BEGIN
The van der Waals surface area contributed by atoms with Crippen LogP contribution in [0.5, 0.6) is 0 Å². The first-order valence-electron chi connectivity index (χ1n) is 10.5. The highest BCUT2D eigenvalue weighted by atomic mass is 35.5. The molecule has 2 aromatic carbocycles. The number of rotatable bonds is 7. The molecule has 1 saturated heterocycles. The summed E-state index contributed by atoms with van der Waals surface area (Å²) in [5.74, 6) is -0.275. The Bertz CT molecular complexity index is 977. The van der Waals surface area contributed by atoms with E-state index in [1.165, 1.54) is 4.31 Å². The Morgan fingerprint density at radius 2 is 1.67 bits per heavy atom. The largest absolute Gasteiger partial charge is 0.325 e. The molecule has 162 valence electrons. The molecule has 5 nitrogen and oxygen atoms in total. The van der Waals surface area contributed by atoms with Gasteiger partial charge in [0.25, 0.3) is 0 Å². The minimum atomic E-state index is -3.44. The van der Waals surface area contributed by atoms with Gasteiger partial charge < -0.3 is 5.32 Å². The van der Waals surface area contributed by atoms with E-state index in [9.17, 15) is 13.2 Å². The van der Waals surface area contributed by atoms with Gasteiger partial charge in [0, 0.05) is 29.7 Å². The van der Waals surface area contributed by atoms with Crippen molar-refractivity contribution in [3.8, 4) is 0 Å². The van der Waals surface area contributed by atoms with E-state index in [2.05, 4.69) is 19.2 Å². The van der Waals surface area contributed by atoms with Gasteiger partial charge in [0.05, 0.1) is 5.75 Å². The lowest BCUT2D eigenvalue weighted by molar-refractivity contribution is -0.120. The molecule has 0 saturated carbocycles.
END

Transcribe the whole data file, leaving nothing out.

The van der Waals surface area contributed by atoms with Crippen LogP contribution in [0.5, 0.6) is 0 Å². The first-order valence-electron chi connectivity index (χ1n) is 10.5. The highest BCUT2D eigenvalue weighted by atomic mass is 35.5. The molecule has 2 aromatic carbocycles. The number of rotatable bonds is 7. The molecule has 1 saturated heterocycles. The summed E-state index contributed by atoms with van der Waals surface area (Å²) in [5.74, 6) is -0.275. The Bertz CT molecular complexity index is 977. The van der Waals surface area contributed by atoms with E-state index in [1.165, 1.54) is 4.31 Å². The Morgan fingerprint density at radius 2 is 1.67 bits per heavy atom. The largest absolute Gasteiger partial charge is 0.325 e. The molecule has 162 valence electrons. The molecule has 5 nitrogen and oxygen atoms in total. The van der Waals surface area contributed by atoms with Gasteiger partial charge in [0.25, 0.3) is 0 Å². The minimum atomic E-state index is -3.44. The van der Waals surface area contributed by atoms with Gasteiger partial charge < -0.3 is 5.32 Å². The van der Waals surface area contributed by atoms with E-state index in [9.17, 15) is 13.2 Å². The van der Waals surface area contributed by atoms with Gasteiger partial charge in [0, 0.05) is 29.7 Å². The van der Waals surface area contributed by atoms with Crippen molar-refractivity contribution in [3.8, 4) is 0 Å². The van der Waals surface area contributed by atoms with E-state index in [2.05, 4.69) is 19.2 Å². The van der Waals surface area contributed by atoms with Gasteiger partial charge in [0.05, 0.1) is 5.75 Å². The lowest BCUT2D eigenvalue weighted by molar-refractivity contribution is -0.120. The molecule has 0 saturated carbocycles.